|From its beginnings in a Christchurch family garage, Macpac has developed into one of the world’s most trusted manufacturers of top quality outdoor equipment and clothing.
In 1973, 19-year-old Bruce McIntyre left university after a year of studying psychology, sociology and political science. His vision: Simply to make backpacks that were better and cheaper than what else was available.
“I had no capital of my own, but my parents loaned me $2,000 to buy Charlie McCormick's brand (Macpac) and machinery, and they put up their house as collateral so I could secure a $700 overdraft from the bank.”
Bruce started off with his own designs, and a spirit of collaboration. In 1975 a group of young men from the Canterbury Mountaineering Club (CMC) were heading into the South American Andes on an expedition at the time. According to Bruce, “I said I’d make them all backpacks if they’d work with me on the design.
The pack that emerged from this development was New Zealand’s first internal frame climbing pack – the Torre Egger. Many of its features have since been copied around the world; at the time they were new and innovative.
“We had the first bungy cord attached to the packs because one of the guys had said he wanted to attach his crampons to the outside of the pack.”
Other “firsts” included the fabric (a precursor to the legendary AzTec® blend that Macpac still stands by, 33 years on), extendable pack lids, and the pack’s ability to double as a bivvy bag (with your sleeping bag inside, it doubled as a shelter).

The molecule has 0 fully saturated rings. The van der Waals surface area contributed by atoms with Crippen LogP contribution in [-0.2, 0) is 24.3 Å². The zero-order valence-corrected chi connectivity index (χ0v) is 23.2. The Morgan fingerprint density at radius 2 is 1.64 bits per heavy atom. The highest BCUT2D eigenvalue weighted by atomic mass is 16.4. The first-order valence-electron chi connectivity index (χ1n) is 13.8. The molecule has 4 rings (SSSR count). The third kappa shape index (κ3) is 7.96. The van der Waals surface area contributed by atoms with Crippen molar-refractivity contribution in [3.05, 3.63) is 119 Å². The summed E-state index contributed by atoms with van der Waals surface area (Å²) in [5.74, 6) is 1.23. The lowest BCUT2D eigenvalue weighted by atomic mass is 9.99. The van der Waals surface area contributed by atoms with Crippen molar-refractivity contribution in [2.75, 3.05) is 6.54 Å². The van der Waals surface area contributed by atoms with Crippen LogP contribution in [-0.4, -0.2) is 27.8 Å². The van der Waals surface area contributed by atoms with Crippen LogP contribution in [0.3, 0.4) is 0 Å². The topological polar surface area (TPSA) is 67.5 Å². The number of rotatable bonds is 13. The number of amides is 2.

He also made customer service a priority for the company, as he wanted it to match the quality of the products. By 1978, sales were growing at 100% a year and Macpac couldn’t keep up with demand. Nevertheless, Bruce headed to Australia to set up the company’s first export market. In 1987, export markets in Holland and Switzerland followed. Distribution in Germany and the UK developed soon after.
Macpac’s collaboration between pack designer and experienced mountaineers set an example that Macpac continues to follow today.
The comprehensive testing programme leverages the experience of partners in the mountains who Macpac trusts to push its gear to its limits and beyond.
The company’s design philosophy also places an extremely high value on feedback, not only from athletes and adventurers, but all Macpac customers around the world.
The benefits in this combination of partnership and innovation are seen in hundreds of letters from loyal customers and coverage from gear testers. Some examples of the praise that has been published around the world in 2007 alone include: “Britain’s Toughest Test,” by UK’s Trail magazine, awarded Macpac’s Vamoose child carrier BEST IN TEST among tough international competition.
In the US, the popular Backpacker Gear Guide rated Macpac’s Epic 300SF READER APPROVED “Lightest Three Season” Sleeping Bag. “Australia’s Toughest Test,” published by Outdoor magazine, rated leading brand sleeping bags and gave Macpac’s Latitude 500 first place. The same publication also called Macpac’s new Tuatara 20 “Worker’s Choice” for being an ideally-featured daypack for commuting
Despite being a business that was not only New Zealand led but New Zealand-made for nearly 30 years, in 2001, McIntyre faced the most difficult of decisions – moving production offshore.
“Staff knew we had been struggling and were losing money – people weren’t angry, they came up and hugged me and told me how sorry they felt for me. In fact, some of them were grateful we had tried to keep it going for so long.”
These values are shared by thousands of Macpac customers, who appreciate that what is best for them - long-lasting gear - is also best for the environment.